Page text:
Ed Glaeser’s book Triumph of the City has launched a highly salutary discussion of the virtues of cities. But while it is full of excellent points, Triumph of the City goes off track in its prescriptions by giving the idea that the answer to the density issue is to build skyscrapers. In making that unwarranted leap, Glaeser has risked undermining the impact of his book as a whole. This is a pity, as the core message of Triumph of the City is one that needs to be well understood.
Restrictive rules that conspire to prevent dense building and the system of subsidies for suburban living that has been set up in the United States are huge issues for our society. But perhaps the fact that these issues lack sex-appeal has led Glaeser to dedicate significant space to an enthusiastic but curiously unreasoned apologia of the skyscraper.
The sound-bite of the book, especially for those who will never read it, is given in the title of the excerpt published in The Atlantic: How Skyscrapers Can Save the City. It’s catchy, but unfortunately untrue – building skyscrapers will not in any way save the city. On the contrary, building a few skyscrapers and continuing to ignore the essence of our urban problem would only worsen the issue that Glaeser has tackled in this book.
What makes cities great is that they are places where lots of people live close together. The benefits of cities that Glaeser describes at length – the dynamic intellectual environment, the catalyst of entrepreneurship, the environmental benefits – come from density, not from any specific type of building.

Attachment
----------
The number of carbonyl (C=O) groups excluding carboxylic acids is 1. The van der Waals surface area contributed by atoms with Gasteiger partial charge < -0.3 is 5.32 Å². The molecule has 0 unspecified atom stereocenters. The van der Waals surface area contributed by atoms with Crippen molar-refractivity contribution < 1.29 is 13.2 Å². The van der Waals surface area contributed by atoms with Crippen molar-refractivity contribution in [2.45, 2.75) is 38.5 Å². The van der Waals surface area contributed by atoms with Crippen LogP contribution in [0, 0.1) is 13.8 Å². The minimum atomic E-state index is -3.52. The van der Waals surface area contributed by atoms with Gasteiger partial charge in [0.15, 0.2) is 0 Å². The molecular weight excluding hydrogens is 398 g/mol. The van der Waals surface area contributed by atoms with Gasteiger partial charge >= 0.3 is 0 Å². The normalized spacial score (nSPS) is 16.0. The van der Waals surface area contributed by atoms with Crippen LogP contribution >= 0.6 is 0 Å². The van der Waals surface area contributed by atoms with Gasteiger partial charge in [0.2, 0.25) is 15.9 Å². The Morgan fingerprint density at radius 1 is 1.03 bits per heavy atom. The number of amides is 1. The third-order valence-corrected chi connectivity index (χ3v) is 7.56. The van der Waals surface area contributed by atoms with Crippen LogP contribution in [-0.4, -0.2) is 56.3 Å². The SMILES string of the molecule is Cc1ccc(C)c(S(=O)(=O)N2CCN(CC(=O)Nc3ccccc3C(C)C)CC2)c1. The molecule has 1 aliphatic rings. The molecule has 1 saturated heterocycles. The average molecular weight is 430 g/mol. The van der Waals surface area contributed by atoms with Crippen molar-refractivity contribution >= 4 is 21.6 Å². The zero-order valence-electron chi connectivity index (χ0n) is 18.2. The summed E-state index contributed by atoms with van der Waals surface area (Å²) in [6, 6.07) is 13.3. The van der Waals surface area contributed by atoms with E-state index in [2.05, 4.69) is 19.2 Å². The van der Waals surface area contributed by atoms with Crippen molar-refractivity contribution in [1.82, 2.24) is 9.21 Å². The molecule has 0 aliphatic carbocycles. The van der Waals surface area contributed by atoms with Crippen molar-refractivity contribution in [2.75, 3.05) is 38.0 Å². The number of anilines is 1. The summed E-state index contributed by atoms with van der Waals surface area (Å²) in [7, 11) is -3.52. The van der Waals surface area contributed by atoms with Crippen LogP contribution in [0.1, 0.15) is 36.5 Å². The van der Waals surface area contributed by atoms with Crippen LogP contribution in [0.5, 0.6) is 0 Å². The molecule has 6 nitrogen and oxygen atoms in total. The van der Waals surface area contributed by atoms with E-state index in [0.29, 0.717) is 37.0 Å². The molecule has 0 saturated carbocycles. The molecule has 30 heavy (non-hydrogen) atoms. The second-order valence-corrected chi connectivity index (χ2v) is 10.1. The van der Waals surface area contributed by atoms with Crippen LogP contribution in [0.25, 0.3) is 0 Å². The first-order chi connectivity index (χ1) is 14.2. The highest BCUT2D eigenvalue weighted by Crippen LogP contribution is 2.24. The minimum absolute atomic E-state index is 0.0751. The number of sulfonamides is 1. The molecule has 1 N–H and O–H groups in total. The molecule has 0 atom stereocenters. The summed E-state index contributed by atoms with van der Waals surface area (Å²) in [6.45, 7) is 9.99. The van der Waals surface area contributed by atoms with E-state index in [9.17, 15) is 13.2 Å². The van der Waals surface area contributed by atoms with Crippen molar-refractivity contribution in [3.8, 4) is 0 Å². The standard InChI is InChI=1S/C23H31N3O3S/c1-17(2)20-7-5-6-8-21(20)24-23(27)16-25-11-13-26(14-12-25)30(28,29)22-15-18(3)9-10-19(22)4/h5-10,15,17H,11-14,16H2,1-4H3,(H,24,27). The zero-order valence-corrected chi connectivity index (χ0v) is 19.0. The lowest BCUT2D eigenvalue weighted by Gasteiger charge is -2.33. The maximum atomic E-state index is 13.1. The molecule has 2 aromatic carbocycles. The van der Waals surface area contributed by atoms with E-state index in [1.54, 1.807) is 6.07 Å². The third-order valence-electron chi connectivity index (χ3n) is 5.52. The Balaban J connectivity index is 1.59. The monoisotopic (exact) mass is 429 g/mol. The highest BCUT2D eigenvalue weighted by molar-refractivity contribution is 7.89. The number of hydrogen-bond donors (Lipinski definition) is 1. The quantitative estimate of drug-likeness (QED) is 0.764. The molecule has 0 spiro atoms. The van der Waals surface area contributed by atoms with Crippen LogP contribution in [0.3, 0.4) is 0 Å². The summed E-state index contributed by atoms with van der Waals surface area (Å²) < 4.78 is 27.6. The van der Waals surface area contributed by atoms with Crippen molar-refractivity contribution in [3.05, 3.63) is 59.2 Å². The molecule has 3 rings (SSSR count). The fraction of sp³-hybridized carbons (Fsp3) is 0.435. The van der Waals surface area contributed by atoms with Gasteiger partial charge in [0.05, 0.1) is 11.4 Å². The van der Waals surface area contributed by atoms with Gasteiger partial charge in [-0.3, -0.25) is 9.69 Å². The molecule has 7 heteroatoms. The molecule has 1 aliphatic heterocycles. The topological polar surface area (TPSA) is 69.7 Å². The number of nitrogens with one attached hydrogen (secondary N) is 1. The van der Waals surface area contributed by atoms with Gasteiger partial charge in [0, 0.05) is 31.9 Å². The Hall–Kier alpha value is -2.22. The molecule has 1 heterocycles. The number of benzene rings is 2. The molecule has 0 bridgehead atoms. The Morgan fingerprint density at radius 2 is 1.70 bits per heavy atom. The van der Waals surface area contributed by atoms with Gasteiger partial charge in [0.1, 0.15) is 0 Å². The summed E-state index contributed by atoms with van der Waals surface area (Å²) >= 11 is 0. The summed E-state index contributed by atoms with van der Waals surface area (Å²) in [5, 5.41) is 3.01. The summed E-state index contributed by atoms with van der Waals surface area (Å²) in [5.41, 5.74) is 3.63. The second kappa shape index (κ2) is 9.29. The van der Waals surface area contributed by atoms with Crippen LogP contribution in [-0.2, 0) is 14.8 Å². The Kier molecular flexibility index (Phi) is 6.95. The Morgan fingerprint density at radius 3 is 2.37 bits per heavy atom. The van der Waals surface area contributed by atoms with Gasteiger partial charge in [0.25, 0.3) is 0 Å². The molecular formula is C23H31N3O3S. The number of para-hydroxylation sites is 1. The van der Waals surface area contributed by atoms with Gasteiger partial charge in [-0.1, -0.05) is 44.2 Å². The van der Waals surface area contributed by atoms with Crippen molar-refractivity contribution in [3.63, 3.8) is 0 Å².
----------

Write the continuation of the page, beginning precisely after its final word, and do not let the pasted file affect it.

When we look at the picture of density in the world’s cities, it is easy to see that the issue facing humanity as a whole is not whether any particular narrowly-defined area has a stratospheric density of Kowloon or Mumbai’s City District. The issue is the long tail of sparsely-populated urbanized areas that consume vast amounts of land and cause wasteful lifestyles.
The problem in the U.S. is that we tolerate – in fact our approach to the regulations and economics of buildings actively works to guarantee – extreme low density, even in locations close to our city centers. If we could get our urbanized areas to the density of places like Paris, Nakano, Barcelona and Brooklyn – with or without skyscrapers – it would make a huge difference.
Paris, with only one building greater than forty stories within its city limits and only a handful of zones with residential high-rises, provides an interesting example of a high-density city.
The city of Paris has a density of 98 people per acre, making it among the densest cities in Europe and North America. Paris’s density is multiples greater than the density of 20 people per acre typical of a U.S. downtown. Even Manhattan, at 112 people per acre, has only slightly higher population density than Paris despite being considerably smaller in surface area. At Paris’s density, you could fit almost the whole population of the state of Florida in the five boroughs of New York City, or you could fit the population of Canada in the territory of Greater London.
Paris’s density didn’t happen by accident. Paris was rebuilt in the mid-nineteenth century, under a political regime that wanted to densify the city not only for urban reasons, but also as an economic stimulus. There were height regulations and some other restrictions, but overall the government actively put in place a system that would free massive amounts of land with few regulations preventing high levels of density in order to fuel a building boom, which promptly took place. The boulevards were explicitly designed to create rapid connections between all the city’s neighborhoods; the Paris Métro network was added a few decades later. The city limits were pushed back in order to allow the development of new areas. Public initiatives like the Parc Monceau and the place de la République were launched with the objective of catalyzing private real estate development.